Like the NCAA, the time expected to be put into this level of playing will be around what some might consider a part-time job (20-25 hours per week); this makes the ACHA an excellent middle-ground option as far as time-commitment goes for students who enjoy participating in the sport but can’t dedicate the time to make it a full-time career.
Finally, consider your school workload. If you are only going to school part-time—meaning you’re only signing up for six to eleven credit hours each semester (two to three classes)—you’ll more likely have the extra time to dedicate to playing hockey.
On the other hand, if you are a full-time student—or signed up for at least twelve credit hours (at least four classes)—you may not have the time to also participate in hockey.
However, this doesn’t mean that you can’t play hockey if you’re a full-time student; some people can manage to pull it off with the right planning.
To succeed, athletes must maintain an excellent work-life balance—or in this case, a student-athlete balance. They are expected to perform with the best of their peers in the classroom while also performing with the best on the playing field. For some students, this can come naturally, while others may struggle to find the perfect balance.
There are several reasons why playing hockey while going to school can pose a challenge, even for the most academic and talented players:
- Professors Don’t Offer Special Treatment: While most college professors will work with student-athletes in terms of scheduling makeup days for tests because of conflicting game days or excusing absences for them, they still expect you to produce quality work at the same rate as other students in your class. The pressure to succeed academically and in hockey can put a lot of stress on students and make it challenging to balance both.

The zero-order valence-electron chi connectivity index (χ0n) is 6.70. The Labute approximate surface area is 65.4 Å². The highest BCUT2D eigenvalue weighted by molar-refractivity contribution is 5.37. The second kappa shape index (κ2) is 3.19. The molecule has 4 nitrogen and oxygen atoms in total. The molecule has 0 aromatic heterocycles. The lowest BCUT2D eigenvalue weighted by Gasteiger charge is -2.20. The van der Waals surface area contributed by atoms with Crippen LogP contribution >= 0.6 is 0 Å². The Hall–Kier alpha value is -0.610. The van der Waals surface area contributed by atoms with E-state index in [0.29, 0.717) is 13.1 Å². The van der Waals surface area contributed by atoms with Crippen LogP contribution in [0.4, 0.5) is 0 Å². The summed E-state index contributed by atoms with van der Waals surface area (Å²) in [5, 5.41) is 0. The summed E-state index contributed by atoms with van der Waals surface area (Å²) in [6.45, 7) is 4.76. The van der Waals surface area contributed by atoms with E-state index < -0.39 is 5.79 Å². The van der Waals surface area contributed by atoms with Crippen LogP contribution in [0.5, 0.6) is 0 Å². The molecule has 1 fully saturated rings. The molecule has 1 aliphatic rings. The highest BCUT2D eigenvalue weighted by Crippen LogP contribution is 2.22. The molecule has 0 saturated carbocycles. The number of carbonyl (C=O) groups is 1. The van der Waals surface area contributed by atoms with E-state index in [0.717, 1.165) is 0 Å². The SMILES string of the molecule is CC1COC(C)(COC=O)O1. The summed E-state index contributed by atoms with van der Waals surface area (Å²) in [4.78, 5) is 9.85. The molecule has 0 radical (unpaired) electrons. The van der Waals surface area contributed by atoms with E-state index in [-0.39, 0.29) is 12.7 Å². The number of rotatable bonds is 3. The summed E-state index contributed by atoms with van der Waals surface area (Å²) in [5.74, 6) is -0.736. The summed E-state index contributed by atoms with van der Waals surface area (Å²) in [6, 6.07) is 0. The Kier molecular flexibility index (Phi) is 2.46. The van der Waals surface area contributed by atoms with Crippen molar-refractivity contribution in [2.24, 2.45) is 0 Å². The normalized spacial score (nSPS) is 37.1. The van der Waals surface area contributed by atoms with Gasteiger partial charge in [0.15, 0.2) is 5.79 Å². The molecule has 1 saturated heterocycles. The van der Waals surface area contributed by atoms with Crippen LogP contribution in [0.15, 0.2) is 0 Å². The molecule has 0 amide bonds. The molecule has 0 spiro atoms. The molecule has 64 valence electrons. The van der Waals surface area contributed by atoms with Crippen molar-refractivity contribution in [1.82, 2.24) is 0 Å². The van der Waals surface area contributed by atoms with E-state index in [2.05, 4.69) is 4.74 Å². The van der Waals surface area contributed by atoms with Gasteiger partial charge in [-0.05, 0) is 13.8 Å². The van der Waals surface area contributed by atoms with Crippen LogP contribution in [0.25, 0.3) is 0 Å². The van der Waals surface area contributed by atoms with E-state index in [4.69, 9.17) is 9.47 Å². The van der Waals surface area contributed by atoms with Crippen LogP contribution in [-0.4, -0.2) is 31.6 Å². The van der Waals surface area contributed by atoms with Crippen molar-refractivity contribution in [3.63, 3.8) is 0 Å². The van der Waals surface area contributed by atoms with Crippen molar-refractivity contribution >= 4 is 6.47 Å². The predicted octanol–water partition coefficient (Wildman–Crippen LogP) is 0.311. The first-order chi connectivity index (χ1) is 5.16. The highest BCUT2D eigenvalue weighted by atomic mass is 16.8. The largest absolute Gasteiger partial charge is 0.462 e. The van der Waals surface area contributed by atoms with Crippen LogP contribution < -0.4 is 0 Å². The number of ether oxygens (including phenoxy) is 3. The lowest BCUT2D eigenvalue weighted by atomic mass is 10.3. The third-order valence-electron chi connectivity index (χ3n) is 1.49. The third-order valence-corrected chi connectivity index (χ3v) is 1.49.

- Social Adjustments: For some athletes, their time at college may be the first time they are away from their friends and families; this can be a difficult transition period for not just the athletes but any college student. On top of that, student-athletes who live on campus may not be able to travel back home for the summer due to practices or attending summer courses to get ahead or catch up.
However, perhaps the most challenging part of balancing hockey with schoolwork for students is managing time.
Hockey players usually have games on Thursdays, Fridays, or Saturdays during the season. Most of the time, the league will schedule games so that if a team does have to travel, they can play multiple matches at one site during a single weekend.
With that said, during the season, virtually every weekend is dedicated to hockey practice or games, and the season lasts from October through the beginning of April.
As a result, student-athletes may struggle to find the extra time to catch up on homework or study for tests throughout the year. While other students can take a Sunday to pick back up on their courses, athletes spend that time practicing, travelling to and from events, or playing in games.
On top of that, athletes must recover after a big game weekend during the weekdays, and that’s not to mention any additional practices or training they have on top of that. In total, especially for players in the NCAA, the amount of time they dedicate to hockey can be nearly 40 to 50 hours a week—a full-time job!
Note: The NCAA has rules that dictate how many hours each day and week student-athletes can practice. While most colleges follow this due to the NCAA’s strict nature, some rules can be worked around, meaning some students may be obligated to participate in weightlifting or other strength-building activities, which do not count as practice time.
If you assessed the above factors and find that junior hockey is the way to go, your next step is to plan how you can balance hockey with school.
Maintaining a balance between student and athlete life can be a difficult task to try and accomplish. For some students, a simple calendar is all they need, while others need much more to keep them accountable in the classroom and on the field.